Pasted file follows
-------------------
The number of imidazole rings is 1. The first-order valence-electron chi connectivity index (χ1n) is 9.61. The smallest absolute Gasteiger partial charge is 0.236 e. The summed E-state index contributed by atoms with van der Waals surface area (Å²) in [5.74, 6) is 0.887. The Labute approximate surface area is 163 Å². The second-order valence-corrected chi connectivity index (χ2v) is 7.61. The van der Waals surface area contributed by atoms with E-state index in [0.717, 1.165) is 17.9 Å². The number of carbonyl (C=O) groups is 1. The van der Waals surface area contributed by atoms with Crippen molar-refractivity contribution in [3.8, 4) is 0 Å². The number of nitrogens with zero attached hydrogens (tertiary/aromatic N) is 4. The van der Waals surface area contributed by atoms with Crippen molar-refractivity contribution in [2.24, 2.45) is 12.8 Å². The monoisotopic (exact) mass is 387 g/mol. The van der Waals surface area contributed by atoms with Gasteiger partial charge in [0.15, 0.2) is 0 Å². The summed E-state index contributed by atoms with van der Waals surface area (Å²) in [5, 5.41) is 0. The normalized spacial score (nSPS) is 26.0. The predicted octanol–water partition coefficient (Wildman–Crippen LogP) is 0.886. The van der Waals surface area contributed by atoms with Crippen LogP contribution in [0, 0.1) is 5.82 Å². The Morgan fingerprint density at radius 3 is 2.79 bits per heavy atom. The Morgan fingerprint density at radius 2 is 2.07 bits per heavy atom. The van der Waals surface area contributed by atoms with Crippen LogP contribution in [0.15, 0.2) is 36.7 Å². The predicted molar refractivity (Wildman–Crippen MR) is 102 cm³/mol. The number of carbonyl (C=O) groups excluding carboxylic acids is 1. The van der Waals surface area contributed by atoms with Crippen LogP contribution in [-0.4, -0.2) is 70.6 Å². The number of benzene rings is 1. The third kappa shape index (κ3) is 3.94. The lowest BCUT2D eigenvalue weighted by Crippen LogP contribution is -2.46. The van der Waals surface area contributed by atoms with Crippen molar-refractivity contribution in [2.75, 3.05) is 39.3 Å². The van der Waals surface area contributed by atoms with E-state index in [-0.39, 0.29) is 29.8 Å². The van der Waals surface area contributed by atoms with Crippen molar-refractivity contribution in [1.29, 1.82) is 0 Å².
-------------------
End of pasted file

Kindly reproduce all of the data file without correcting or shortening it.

The number of imidazole rings is 1. The first-order valence-electron chi connectivity index (χ1n) is 9.61. The smallest absolute Gasteiger partial charge is 0.236 e. The summed E-state index contributed by atoms with van der Waals surface area (Å²) in [5.74, 6) is 0.887. The Labute approximate surface area is 163 Å². The second-order valence-corrected chi connectivity index (χ2v) is 7.61. The van der Waals surface area contributed by atoms with E-state index in [0.717, 1.165) is 17.9 Å². The number of carbonyl (C=O) groups is 1. The van der Waals surface area contributed by atoms with Crippen molar-refractivity contribution in [3.8, 4) is 0 Å². The number of nitrogens with zero attached hydrogens (tertiary/aromatic N) is 4. The van der Waals surface area contributed by atoms with Crippen molar-refractivity contribution in [2.24, 2.45) is 12.8 Å². The monoisotopic (exact) mass is 387 g/mol. The van der Waals surface area contributed by atoms with Gasteiger partial charge in [0.15, 0.2) is 0 Å². The summed E-state index contributed by atoms with van der Waals surface area (Å²) in [5, 5.41) is 0. The normalized spacial score (nSPS) is 26.0. The predicted octanol–water partition coefficient (Wildman–Crippen LogP) is 0.886. The van der Waals surface area contributed by atoms with Crippen LogP contribution in [0, 0.1) is 5.82 Å². The Morgan fingerprint density at radius 3 is 2.79 bits per heavy atom. The Morgan fingerprint density at radius 2 is 2.07 bits per heavy atom. The van der Waals surface area contributed by atoms with Crippen LogP contribution in [0.15, 0.2) is 36.7 Å². The predicted molar refractivity (Wildman–Crippen MR) is 102 cm³/mol. The number of carbonyl (C=O) groups excluding carboxylic acids is 1. The van der Waals surface area contributed by atoms with Crippen LogP contribution in [-0.4, -0.2) is 70.6 Å². The number of benzene rings is 1. The third kappa shape index (κ3) is 3.94. The lowest BCUT2D eigenvalue weighted by Crippen LogP contribution is -2.46. The van der Waals surface area contributed by atoms with Crippen molar-refractivity contribution in [2.75, 3.05) is 39.3 Å². The van der Waals surface area contributed by atoms with E-state index in [-0.39, 0.29) is 29.8 Å². The van der Waals surface area contributed by atoms with Crippen molar-refractivity contribution in [1.29, 1.82) is 0 Å².